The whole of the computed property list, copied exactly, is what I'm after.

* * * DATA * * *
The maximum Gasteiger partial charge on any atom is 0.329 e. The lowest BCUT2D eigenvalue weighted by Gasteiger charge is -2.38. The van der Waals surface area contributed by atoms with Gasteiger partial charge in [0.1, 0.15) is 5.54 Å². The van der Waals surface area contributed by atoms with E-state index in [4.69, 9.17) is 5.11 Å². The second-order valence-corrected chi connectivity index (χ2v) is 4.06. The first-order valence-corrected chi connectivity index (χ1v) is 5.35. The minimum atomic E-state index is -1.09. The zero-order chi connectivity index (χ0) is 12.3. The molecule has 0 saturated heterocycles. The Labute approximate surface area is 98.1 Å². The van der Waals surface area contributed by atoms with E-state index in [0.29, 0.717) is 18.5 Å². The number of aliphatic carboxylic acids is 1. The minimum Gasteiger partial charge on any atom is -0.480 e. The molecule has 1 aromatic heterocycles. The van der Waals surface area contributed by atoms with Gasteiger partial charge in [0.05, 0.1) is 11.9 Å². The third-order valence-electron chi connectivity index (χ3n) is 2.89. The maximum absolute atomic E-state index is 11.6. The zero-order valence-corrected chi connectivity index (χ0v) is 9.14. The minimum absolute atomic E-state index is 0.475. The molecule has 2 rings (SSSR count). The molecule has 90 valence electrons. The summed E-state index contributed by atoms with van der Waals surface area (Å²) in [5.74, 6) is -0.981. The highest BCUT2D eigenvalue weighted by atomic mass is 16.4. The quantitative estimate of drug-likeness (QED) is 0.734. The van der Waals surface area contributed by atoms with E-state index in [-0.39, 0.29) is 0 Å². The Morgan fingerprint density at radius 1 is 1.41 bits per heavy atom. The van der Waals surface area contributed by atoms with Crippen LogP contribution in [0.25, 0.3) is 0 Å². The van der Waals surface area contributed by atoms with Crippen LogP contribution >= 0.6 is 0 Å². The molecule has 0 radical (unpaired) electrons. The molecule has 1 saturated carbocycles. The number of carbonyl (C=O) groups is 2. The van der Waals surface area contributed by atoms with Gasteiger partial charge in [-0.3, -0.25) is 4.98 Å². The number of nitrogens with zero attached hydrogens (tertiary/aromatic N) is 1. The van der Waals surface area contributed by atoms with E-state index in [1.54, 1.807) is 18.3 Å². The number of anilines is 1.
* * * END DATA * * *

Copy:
The maximum Gasteiger partial charge on any atom is 0.329 e. The lowest BCUT2D eigenvalue weighted by Gasteiger charge is -2.38. The van der Waals surface area contributed by atoms with Gasteiger partial charge in [0.1, 0.15) is 5.54 Å². The van der Waals surface area contributed by atoms with E-state index in [4.69, 9.17) is 5.11 Å². The second-order valence-corrected chi connectivity index (χ2v) is 4.06. The first-order valence-corrected chi connectivity index (χ1v) is 5.35. The minimum atomic E-state index is -1.09. The zero-order chi connectivity index (χ0) is 12.3. The molecule has 0 saturated heterocycles. The Labute approximate surface area is 98.1 Å². The van der Waals surface area contributed by atoms with E-state index in [0.29, 0.717) is 18.5 Å². The number of aliphatic carboxylic acids is 1. The minimum Gasteiger partial charge on any atom is -0.480 e. The molecule has 1 aromatic heterocycles. The van der Waals surface area contributed by atoms with Gasteiger partial charge in [0.05, 0.1) is 11.9 Å². The third-order valence-electron chi connectivity index (χ3n) is 2.89. The maximum absolute atomic E-state index is 11.6. The zero-order valence-corrected chi connectivity index (χ0v) is 9.14. The minimum absolute atomic E-state index is 0.475. The molecule has 2 rings (SSSR count). The molecule has 90 valence electrons. The summed E-state index contributed by atoms with van der Waals surface area (Å²) in [5.74, 6) is -0.981. The highest BCUT2D eigenvalue weighted by atomic mass is 16.4. The quantitative estimate of drug-likeness (QED) is 0.734. The van der Waals surface area contributed by atoms with E-state index in [-0.39, 0.29) is 0 Å². The Morgan fingerprint density at radius 1 is 1.41 bits per heavy atom. The van der Waals surface area contributed by atoms with Crippen LogP contribution in [0.25, 0.3) is 0 Å². The van der Waals surface area contributed by atoms with Crippen LogP contribution >= 0.6 is 0 Å². The molecule has 0 radical (unpaired) electrons. The molecule has 1 saturated carbocycles. The number of carbonyl (C=O) groups is 2. The van der Waals surface area contributed by atoms with Gasteiger partial charge in [-0.3, -0.25) is 4.98 Å². The number of nitrogens with zero attached hydrogens (tertiary/aromatic N) is 1. The van der Waals surface area contributed by atoms with E-state index in [1.54, 1.807) is 18.3 Å². The number of anilines is 1.